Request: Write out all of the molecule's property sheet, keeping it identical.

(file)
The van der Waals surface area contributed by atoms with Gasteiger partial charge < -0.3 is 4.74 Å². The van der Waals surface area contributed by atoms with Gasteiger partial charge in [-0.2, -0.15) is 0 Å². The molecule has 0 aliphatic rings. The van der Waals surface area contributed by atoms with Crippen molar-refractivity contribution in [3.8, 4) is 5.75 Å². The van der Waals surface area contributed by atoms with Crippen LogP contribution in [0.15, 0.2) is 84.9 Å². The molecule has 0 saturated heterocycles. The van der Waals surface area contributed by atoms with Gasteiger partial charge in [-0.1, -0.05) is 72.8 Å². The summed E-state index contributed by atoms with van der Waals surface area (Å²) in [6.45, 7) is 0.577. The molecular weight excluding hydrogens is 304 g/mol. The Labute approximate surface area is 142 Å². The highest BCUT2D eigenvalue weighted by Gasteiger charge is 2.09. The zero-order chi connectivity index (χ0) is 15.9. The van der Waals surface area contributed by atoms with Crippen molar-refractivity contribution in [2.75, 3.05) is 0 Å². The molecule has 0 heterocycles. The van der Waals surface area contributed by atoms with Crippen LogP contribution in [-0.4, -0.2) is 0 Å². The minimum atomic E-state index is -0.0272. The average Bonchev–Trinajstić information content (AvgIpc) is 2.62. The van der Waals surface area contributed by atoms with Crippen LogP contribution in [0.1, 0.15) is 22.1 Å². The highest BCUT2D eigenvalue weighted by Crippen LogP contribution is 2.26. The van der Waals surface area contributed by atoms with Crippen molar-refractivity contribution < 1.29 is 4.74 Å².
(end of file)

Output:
The van der Waals surface area contributed by atoms with Gasteiger partial charge < -0.3 is 4.74 Å². The van der Waals surface area contributed by atoms with Gasteiger partial charge in [-0.2, -0.15) is 0 Å². The molecule has 0 aliphatic rings. The van der Waals surface area contributed by atoms with Crippen molar-refractivity contribution in [3.8, 4) is 5.75 Å². The van der Waals surface area contributed by atoms with Crippen LogP contribution in [0.15, 0.2) is 84.9 Å². The molecule has 0 saturated heterocycles. The van der Waals surface area contributed by atoms with Gasteiger partial charge in [-0.1, -0.05) is 72.8 Å². The summed E-state index contributed by atoms with van der Waals surface area (Å²) in [6.45, 7) is 0.577. The molecular weight excluding hydrogens is 304 g/mol. The Labute approximate surface area is 142 Å². The highest BCUT2D eigenvalue weighted by Gasteiger charge is 2.09. The zero-order chi connectivity index (χ0) is 15.9. The van der Waals surface area contributed by atoms with Crippen molar-refractivity contribution in [2.75, 3.05) is 0 Å². The molecule has 0 heterocycles. The van der Waals surface area contributed by atoms with Crippen LogP contribution in [-0.4, -0.2) is 0 Å². The minimum atomic E-state index is -0.0272. The average Bonchev–Trinajstić information content (AvgIpc) is 2.62. The van der Waals surface area contributed by atoms with Crippen LogP contribution in [0.1, 0.15) is 22.1 Å². The highest BCUT2D eigenvalue weighted by Crippen LogP contribution is 2.26. The van der Waals surface area contributed by atoms with Crippen molar-refractivity contribution < 1.29 is 4.74 Å².